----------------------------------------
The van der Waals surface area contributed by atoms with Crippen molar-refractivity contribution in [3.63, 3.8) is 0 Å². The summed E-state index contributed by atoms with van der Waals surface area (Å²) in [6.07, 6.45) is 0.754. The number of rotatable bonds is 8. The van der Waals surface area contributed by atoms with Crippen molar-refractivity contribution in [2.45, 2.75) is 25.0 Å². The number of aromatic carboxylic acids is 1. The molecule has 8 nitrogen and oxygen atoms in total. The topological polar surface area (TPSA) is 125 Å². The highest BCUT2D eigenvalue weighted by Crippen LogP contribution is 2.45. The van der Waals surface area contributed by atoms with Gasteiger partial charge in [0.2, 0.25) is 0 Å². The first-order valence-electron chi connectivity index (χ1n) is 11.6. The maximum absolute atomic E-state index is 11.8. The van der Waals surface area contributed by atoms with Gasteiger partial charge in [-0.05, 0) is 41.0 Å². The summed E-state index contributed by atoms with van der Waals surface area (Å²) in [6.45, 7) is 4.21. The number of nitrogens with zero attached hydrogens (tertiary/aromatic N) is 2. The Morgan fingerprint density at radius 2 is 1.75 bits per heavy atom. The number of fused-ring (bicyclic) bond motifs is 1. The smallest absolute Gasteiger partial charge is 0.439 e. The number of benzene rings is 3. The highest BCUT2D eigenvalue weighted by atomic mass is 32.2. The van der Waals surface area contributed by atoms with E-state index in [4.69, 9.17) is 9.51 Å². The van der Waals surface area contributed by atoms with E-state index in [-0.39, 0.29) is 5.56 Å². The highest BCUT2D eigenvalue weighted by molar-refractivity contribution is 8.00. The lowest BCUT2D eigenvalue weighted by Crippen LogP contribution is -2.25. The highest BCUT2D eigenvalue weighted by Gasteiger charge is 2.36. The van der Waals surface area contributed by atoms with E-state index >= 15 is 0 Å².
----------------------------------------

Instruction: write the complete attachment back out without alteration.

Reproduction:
The van der Waals surface area contributed by atoms with Crippen molar-refractivity contribution in [3.63, 3.8) is 0 Å². The summed E-state index contributed by atoms with van der Waals surface area (Å²) in [6.07, 6.45) is 0.754. The number of rotatable bonds is 8. The van der Waals surface area contributed by atoms with Crippen molar-refractivity contribution in [2.45, 2.75) is 25.0 Å². The number of aromatic carboxylic acids is 1. The molecule has 8 nitrogen and oxygen atoms in total. The topological polar surface area (TPSA) is 125 Å². The highest BCUT2D eigenvalue weighted by Crippen LogP contribution is 2.45. The van der Waals surface area contributed by atoms with Gasteiger partial charge in [0.2, 0.25) is 0 Å². The first-order valence-electron chi connectivity index (χ1n) is 11.6. The maximum absolute atomic E-state index is 11.8. The van der Waals surface area contributed by atoms with Gasteiger partial charge in [-0.05, 0) is 41.0 Å². The summed E-state index contributed by atoms with van der Waals surface area (Å²) in [6.45, 7) is 4.21. The number of nitrogens with zero attached hydrogens (tertiary/aromatic N) is 2. The Morgan fingerprint density at radius 2 is 1.75 bits per heavy atom. The number of fused-ring (bicyclic) bond motifs is 1. The smallest absolute Gasteiger partial charge is 0.439 e. The number of benzene rings is 3. The highest BCUT2D eigenvalue weighted by atomic mass is 32.2. The van der Waals surface area contributed by atoms with E-state index in [4.69, 9.17) is 9.51 Å². The van der Waals surface area contributed by atoms with E-state index in [-0.39, 0.29) is 5.56 Å². The highest BCUT2D eigenvalue weighted by molar-refractivity contribution is 8.00. The lowest BCUT2D eigenvalue weighted by Crippen LogP contribution is -2.25. The highest BCUT2D eigenvalue weighted by Gasteiger charge is 2.36. The van der Waals surface area contributed by atoms with E-state index >= 15 is 0 Å².